Some major investment in change

Your article on the life and pensions industry, “A matter of life and death” (MW July 28), addresses, arguably, one of the UK’s most important social issues: the lack of pension provision for UK citizens from the early part of the next century.

None of the major political parties or any financial services providers would disagree with this. At the same time, nobody is prepared to take responsibility for creating a climate of change.

My company works with more than 20 major financial institutions. It is our estimate that more than 1bn a year is spent on marketing financial services. There is no doubt, in one sense, that this marketing expenditure is working because consumers are more aware than ever before.

Supported by the financial sections in most newspapers, consumers have come across terms such as endowment, unit trusts, PEPs, SERPs, interest-only mortgages, index-linked with profits, equity futures, derivatives, tracking funds, all share index, FTSE 100 and so on.

Confused? The financial services industry may not be, but overwhelming evidence demonstrates that the British public is. The fact is consumers do not know their PEP from their unit trust.

To my mind, the single biggest problem facing the financial services industry is not a lack of awareness but the lack of understanding of it. This is the issue that both Government and the industry needs to address and, until it is tackled, not 1bn or even 10bn will convince consumers to build their own financial services portfolio.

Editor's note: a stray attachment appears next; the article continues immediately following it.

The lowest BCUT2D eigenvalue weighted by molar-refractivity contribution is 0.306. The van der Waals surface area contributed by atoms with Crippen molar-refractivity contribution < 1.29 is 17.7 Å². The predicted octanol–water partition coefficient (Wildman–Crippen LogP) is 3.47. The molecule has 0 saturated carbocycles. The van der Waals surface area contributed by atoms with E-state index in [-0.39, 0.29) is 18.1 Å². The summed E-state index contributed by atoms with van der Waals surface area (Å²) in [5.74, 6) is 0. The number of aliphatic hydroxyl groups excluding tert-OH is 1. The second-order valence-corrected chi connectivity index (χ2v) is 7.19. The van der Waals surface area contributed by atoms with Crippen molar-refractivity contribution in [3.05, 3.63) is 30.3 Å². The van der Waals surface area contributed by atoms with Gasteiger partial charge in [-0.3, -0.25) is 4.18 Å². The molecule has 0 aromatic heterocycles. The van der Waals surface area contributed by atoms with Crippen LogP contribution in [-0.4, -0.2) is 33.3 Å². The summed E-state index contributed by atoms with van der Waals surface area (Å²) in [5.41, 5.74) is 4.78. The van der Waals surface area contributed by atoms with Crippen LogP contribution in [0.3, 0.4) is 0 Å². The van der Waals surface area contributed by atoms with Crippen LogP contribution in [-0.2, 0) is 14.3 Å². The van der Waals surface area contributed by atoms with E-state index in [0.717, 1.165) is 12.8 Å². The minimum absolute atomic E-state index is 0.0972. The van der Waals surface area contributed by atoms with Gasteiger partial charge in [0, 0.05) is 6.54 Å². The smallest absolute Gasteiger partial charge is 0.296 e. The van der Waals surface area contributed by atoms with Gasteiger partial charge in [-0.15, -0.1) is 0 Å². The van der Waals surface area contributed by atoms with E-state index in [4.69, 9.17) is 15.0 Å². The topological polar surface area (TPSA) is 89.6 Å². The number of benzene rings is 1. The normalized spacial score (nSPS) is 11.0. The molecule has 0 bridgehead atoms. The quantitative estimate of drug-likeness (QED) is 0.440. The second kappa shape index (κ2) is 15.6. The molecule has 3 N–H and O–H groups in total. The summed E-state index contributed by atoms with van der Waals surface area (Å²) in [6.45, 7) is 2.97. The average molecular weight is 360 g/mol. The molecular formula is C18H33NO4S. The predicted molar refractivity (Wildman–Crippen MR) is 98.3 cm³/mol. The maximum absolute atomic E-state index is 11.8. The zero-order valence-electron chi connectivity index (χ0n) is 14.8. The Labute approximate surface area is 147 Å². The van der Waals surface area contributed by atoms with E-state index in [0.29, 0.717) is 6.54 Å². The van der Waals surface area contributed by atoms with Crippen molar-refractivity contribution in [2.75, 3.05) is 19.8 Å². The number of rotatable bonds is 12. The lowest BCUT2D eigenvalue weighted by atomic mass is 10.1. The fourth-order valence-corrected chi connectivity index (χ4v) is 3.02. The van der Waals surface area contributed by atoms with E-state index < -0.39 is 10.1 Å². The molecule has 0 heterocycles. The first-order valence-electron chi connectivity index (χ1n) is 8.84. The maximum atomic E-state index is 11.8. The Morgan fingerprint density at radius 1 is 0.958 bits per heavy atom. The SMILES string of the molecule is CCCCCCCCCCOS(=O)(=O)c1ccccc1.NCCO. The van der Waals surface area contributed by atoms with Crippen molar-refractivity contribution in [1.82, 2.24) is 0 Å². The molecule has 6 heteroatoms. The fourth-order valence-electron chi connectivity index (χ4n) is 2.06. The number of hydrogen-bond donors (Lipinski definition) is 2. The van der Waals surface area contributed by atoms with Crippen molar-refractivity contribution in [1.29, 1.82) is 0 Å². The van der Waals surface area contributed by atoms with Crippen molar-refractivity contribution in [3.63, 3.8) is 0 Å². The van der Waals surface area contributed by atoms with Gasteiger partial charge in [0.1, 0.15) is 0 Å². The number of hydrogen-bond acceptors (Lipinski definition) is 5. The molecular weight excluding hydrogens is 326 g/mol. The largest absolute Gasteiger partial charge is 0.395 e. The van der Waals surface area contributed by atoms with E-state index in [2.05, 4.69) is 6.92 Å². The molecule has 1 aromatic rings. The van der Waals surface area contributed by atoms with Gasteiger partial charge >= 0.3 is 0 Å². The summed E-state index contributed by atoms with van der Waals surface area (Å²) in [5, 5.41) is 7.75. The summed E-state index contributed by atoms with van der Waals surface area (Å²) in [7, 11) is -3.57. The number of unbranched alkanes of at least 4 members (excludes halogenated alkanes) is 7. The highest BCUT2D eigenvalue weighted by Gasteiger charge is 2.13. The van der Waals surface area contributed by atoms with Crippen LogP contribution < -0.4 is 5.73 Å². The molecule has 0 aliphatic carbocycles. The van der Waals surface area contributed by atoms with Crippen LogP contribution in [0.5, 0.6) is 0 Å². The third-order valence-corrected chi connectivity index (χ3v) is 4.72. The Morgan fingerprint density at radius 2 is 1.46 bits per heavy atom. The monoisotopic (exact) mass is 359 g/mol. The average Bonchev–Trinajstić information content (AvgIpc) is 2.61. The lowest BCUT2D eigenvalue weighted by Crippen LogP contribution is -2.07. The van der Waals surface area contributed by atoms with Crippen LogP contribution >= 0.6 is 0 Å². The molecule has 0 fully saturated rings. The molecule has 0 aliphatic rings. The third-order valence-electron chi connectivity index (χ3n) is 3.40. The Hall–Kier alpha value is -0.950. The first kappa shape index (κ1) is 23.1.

Britain needs a financial services education drive that is supported by both the Government and financial services industry. Individual companies do not have a hope of changing the UK financial services culture.

In a co-ordinated initiative, the industry should redirect some of its vast advertising and promotional spend to build a deeper understanding and break down barriers.

The campaign should be about empowering individuals to make appropriate financial decisions. In other words (heresy as it is to say this in the life industry), consumers would end up buying rather than being sold life products.

A co-ordinated strategy is a clear case of the whole being greater than the sum of the parts because everybody stands to benefit. There would be less dependency by individuals on the State. Financial services companies would sell more products and services and, above all, consumers would make confident decisions, with positive implications for all concerned. This is a goal to which we must all aspire.

Conrad Free

Managing director

P Four Consultancy

London WC1